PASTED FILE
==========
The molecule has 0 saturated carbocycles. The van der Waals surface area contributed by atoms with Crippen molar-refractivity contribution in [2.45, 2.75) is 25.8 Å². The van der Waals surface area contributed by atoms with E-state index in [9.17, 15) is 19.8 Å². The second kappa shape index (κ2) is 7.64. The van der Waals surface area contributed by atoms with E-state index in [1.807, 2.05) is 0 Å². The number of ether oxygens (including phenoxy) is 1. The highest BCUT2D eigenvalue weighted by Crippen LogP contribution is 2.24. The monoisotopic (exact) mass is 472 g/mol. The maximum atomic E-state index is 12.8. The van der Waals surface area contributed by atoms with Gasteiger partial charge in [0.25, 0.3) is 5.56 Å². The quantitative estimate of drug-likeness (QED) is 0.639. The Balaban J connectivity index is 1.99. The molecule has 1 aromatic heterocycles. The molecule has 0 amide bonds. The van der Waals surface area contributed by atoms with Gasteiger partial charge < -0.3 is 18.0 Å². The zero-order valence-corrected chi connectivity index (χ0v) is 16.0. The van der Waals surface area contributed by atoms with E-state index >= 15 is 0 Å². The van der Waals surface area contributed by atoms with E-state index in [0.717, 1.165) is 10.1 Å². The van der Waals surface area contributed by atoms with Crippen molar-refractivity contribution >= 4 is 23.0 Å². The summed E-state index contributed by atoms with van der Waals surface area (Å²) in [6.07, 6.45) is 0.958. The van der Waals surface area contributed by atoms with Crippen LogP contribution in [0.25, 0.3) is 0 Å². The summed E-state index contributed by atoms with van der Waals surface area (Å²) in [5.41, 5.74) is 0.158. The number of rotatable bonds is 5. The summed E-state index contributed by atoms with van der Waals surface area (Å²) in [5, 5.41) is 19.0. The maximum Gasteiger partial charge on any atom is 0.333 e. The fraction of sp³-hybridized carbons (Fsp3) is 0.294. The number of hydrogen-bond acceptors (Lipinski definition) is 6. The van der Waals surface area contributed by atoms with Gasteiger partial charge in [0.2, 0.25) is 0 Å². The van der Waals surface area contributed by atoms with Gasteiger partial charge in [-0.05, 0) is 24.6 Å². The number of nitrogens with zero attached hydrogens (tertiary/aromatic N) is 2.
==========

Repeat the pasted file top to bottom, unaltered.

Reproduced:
The molecule has 0 saturated carbocycles. The van der Waals surface area contributed by atoms with Crippen molar-refractivity contribution in [2.45, 2.75) is 25.8 Å². The van der Waals surface area contributed by atoms with E-state index in [9.17, 15) is 19.8 Å². The second kappa shape index (κ2) is 7.64. The van der Waals surface area contributed by atoms with E-state index in [1.807, 2.05) is 0 Å². The number of ether oxygens (including phenoxy) is 1. The highest BCUT2D eigenvalue weighted by Crippen LogP contribution is 2.24. The monoisotopic (exact) mass is 472 g/mol. The maximum atomic E-state index is 12.8. The van der Waals surface area contributed by atoms with Gasteiger partial charge in [0.25, 0.3) is 5.56 Å². The quantitative estimate of drug-likeness (QED) is 0.639. The Balaban J connectivity index is 1.99. The molecule has 1 aromatic heterocycles. The molecule has 0 amide bonds. The van der Waals surface area contributed by atoms with Gasteiger partial charge < -0.3 is 18.0 Å². The zero-order valence-corrected chi connectivity index (χ0v) is 16.0. The van der Waals surface area contributed by atoms with E-state index >= 15 is 0 Å². The van der Waals surface area contributed by atoms with E-state index in [0.717, 1.165) is 10.1 Å². The van der Waals surface area contributed by atoms with Crippen molar-refractivity contribution >= 4 is 23.0 Å². The summed E-state index contributed by atoms with van der Waals surface area (Å²) in [6.07, 6.45) is 0.958. The van der Waals surface area contributed by atoms with Crippen LogP contribution in [0.25, 0.3) is 0 Å². The summed E-state index contributed by atoms with van der Waals surface area (Å²) in [5.41, 5.74) is 0.158. The number of rotatable bonds is 5. The summed E-state index contributed by atoms with van der Waals surface area (Å²) in [5, 5.41) is 19.0. The maximum Gasteiger partial charge on any atom is 0.333 e. The fraction of sp³-hybridized carbons (Fsp3) is 0.294. The number of hydrogen-bond acceptors (Lipinski definition) is 6. The van der Waals surface area contributed by atoms with Gasteiger partial charge in [0.2, 0.25) is 0 Å². The van der Waals surface area contributed by atoms with Gasteiger partial charge in [-0.05, 0) is 24.6 Å². The number of nitrogens with zero attached hydrogens (tertiary/aromatic N) is 2.